Regardless, the duration of air travel will increase for all of Oregon’s teams in the Big Ten compared to what it has been in the Pac-12. Only flights to Arizona, Arizona State and Colorado, all now bound for the Big 12, are longer than two hours from Eugene. In the Big Ten, only the three other West coast schools will be reachable in under two hours and 13 will take longer than three hours, including five that will take more than four hours of flight time each way.

“We are very early in this journey,” UO president John Karl Scholz said. “The reaction of our coaches and I believe the reaction of the athletes who we’ve been in touch with has been very, very positive as our student-athletes are both great students and want to compete at the highest level in their respective sports. This provides an opportunity for enhanced competition.

“(I) can also say our alums, so far, again very early, have been very, very excited about this. I know my enrollment management vice president is very excited about this because Duck magic is more available now as a consequence of this partnership beginning in August 2024 than it was previously. We have a lot of our games now available on linear TV. We have our games available across the country and that is going to accelerate knowledge about the wonderful things that are happening at the University of Oregon.”

Oregon athletes who have reacted publicly since last week’s decision have had mixed views.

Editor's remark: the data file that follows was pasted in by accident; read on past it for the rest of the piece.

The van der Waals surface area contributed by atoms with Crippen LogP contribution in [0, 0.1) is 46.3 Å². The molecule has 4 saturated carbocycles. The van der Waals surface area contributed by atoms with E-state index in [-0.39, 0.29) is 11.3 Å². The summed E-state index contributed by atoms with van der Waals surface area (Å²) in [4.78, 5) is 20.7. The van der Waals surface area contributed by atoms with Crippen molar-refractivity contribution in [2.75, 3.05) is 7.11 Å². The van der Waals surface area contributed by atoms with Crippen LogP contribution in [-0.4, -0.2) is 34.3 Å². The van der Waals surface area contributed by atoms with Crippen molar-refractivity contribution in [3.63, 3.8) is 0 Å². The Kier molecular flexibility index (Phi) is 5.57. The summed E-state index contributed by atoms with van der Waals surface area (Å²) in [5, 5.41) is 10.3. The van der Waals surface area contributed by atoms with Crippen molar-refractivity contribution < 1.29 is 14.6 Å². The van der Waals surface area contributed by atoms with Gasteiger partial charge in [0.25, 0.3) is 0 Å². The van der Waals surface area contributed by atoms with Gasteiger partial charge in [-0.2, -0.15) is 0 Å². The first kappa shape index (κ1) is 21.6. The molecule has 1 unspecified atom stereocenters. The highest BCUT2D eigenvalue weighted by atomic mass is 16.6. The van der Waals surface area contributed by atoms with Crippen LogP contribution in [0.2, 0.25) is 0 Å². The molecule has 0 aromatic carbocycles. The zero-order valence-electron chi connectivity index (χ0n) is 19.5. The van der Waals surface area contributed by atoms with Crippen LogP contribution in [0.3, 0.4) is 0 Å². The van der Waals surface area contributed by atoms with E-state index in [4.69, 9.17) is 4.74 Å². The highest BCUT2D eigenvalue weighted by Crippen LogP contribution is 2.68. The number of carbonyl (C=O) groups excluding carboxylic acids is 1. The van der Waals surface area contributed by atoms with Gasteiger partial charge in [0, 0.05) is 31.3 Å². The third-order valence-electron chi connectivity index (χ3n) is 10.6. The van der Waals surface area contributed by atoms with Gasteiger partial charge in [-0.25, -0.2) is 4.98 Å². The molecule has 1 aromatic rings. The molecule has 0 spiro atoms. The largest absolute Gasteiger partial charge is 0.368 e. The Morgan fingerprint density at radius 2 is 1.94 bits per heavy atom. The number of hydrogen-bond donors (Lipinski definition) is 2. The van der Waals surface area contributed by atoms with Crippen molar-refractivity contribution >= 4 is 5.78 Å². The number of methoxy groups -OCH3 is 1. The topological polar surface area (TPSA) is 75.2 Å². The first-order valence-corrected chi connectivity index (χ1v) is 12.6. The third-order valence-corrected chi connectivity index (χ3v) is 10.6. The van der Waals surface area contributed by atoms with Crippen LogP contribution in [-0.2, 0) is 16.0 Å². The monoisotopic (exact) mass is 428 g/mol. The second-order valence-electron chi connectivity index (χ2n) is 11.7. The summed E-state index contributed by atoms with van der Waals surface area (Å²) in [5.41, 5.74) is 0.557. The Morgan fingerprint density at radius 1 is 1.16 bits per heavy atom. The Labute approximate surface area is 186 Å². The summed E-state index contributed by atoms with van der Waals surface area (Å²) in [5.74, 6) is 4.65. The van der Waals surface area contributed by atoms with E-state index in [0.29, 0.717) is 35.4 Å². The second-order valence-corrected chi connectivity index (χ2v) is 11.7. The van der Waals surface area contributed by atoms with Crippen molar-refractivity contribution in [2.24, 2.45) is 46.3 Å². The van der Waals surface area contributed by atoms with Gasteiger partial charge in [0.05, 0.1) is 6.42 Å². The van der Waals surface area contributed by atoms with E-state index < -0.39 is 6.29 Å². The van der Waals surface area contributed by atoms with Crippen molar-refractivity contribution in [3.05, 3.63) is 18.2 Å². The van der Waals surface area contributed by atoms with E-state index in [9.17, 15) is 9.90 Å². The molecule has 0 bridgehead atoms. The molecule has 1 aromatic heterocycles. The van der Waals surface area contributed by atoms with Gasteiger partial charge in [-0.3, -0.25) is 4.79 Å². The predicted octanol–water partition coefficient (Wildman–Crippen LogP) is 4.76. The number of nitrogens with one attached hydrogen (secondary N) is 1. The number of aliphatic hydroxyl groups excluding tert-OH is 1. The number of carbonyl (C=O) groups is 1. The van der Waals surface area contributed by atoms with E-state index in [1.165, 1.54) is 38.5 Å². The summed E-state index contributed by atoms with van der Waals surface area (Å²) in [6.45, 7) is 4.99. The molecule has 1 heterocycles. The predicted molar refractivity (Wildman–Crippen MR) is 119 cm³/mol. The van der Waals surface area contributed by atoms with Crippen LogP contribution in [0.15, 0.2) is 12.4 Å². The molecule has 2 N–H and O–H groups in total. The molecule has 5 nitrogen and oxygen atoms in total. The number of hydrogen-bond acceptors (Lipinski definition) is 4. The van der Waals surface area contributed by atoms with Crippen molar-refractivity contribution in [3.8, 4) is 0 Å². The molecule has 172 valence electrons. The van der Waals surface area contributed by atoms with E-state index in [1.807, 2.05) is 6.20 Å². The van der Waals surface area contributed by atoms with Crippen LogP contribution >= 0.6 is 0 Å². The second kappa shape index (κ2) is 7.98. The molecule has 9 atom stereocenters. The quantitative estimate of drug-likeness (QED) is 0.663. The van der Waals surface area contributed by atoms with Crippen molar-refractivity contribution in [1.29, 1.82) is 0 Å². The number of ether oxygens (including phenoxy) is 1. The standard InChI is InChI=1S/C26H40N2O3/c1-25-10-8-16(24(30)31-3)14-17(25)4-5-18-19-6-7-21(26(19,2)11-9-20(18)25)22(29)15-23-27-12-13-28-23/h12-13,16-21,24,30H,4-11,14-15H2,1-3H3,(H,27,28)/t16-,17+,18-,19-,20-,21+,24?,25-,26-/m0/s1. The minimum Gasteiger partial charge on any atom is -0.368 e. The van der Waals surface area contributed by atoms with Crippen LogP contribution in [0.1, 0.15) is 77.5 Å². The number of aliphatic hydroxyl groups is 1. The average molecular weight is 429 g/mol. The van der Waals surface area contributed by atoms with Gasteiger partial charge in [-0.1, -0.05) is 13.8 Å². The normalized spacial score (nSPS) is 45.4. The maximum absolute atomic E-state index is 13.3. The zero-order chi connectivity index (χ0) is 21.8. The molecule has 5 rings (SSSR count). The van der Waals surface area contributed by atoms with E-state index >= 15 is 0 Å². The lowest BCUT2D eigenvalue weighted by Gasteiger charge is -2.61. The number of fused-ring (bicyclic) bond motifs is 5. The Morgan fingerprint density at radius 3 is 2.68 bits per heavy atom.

Numerous football players, including those who are from the Midwest and East coast, are looking forward to the chance to play closer to home than they are now.

“I never thought I would go play closer to home,” said redshirt-freshman linebacker Devon Jackson, who is from Omaha, Nebraska. “When I moved and I decided to come out here I never really thought I’d be playing closer to home at all. When Colorado was in the conference, that was probably the closest I was going to get home to. It would be pretty cool to see my family more often when we travel for games and go down there but that’s not really my focus this year. My focus this year is to focus on what I can do for the team, what we can do this year.”

Ducks receiver Kyler Kasper, also a redshirt-freshman, lives in Arizona and will get to play at ASU this season. His father played at Iowa and grew up in Chicago so conference realignment offers a unique experience for him.

“I think it’s going to be real cool if we can end up going over there,” Kasper said. “I grew up in Chicago so I’ve been around the Midwest a lot, been to a whole bunch of schools growing up going to those games over there. Being able to now go over there and play where some good competition is going to be a real cool experience.”

Offensive tackle Ajani Cornelius, who transferred to UO from Rhode Island this offseason, is from Harlem, New York. If Oregon plays at Rutgers in 2024 it would be the closest FBS school for his family to travel to, though Cornelius said he hasn’t given that much thought.